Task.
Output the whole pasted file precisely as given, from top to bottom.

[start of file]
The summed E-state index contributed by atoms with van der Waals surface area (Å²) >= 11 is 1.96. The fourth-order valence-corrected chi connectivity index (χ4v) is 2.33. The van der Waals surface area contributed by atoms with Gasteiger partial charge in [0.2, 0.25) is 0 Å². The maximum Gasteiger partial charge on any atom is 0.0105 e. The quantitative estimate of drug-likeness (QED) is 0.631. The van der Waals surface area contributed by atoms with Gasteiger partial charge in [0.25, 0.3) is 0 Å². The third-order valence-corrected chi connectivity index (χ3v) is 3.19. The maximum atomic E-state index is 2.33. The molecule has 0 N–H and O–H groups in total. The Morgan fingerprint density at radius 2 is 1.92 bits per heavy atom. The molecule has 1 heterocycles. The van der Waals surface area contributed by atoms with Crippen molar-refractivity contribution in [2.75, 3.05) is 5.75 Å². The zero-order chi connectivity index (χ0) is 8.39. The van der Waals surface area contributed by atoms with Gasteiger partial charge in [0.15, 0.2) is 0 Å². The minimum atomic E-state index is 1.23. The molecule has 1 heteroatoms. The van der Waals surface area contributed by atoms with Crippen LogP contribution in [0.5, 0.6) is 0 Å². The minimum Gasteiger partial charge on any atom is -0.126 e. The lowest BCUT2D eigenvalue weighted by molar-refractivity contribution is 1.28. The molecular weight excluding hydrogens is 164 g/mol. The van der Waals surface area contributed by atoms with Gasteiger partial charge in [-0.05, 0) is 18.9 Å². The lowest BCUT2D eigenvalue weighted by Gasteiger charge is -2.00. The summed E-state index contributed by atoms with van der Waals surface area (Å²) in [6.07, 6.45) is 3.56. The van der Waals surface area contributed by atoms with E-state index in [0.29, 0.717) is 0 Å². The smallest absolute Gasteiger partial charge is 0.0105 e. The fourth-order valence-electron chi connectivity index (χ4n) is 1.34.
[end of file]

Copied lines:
The summed E-state index contributed by atoms with van der Waals surface area (Å²) >= 11 is 1.96. The fourth-order valence-corrected chi connectivity index (χ4v) is 2.33. The van der Waals surface area contributed by atoms with Gasteiger partial charge in [0.2, 0.25) is 0 Å². The maximum Gasteiger partial charge on any atom is 0.0105 e. The quantitative estimate of drug-likeness (QED) is 0.631. The van der Waals surface area contributed by atoms with Gasteiger partial charge in [0.25, 0.3) is 0 Å². The third-order valence-corrected chi connectivity index (χ3v) is 3.19. The maximum atomic E-state index is 2.33. The molecule has 0 N–H and O–H groups in total. The Morgan fingerprint density at radius 2 is 1.92 bits per heavy atom. The molecule has 1 heterocycles. The van der Waals surface area contributed by atoms with Crippen molar-refractivity contribution in [2.75, 3.05) is 5.75 Å². The zero-order chi connectivity index (χ0) is 8.39. The van der Waals surface area contributed by atoms with Gasteiger partial charge in [0.15, 0.2) is 0 Å². The minimum atomic E-state index is 1.23. The molecule has 1 heteroatoms. The van der Waals surface area contributed by atoms with Crippen LogP contribution in [0.5, 0.6) is 0 Å². The minimum Gasteiger partial charge on any atom is -0.126 e. The lowest BCUT2D eigenvalue weighted by molar-refractivity contribution is 1.28. The molecular weight excluding hydrogens is 164 g/mol. The van der Waals surface area contributed by atoms with Gasteiger partial charge in [-0.05, 0) is 18.9 Å². The lowest BCUT2D eigenvalue weighted by Gasteiger charge is -2.00. The summed E-state index contributed by atoms with van der Waals surface area (Å²) in [6.07, 6.45) is 3.56. The van der Waals surface area contributed by atoms with E-state index in [0.29, 0.717) is 0 Å². The smallest absolute Gasteiger partial charge is 0.0105 e. The fourth-order valence-electron chi connectivity index (χ4n) is 1.34.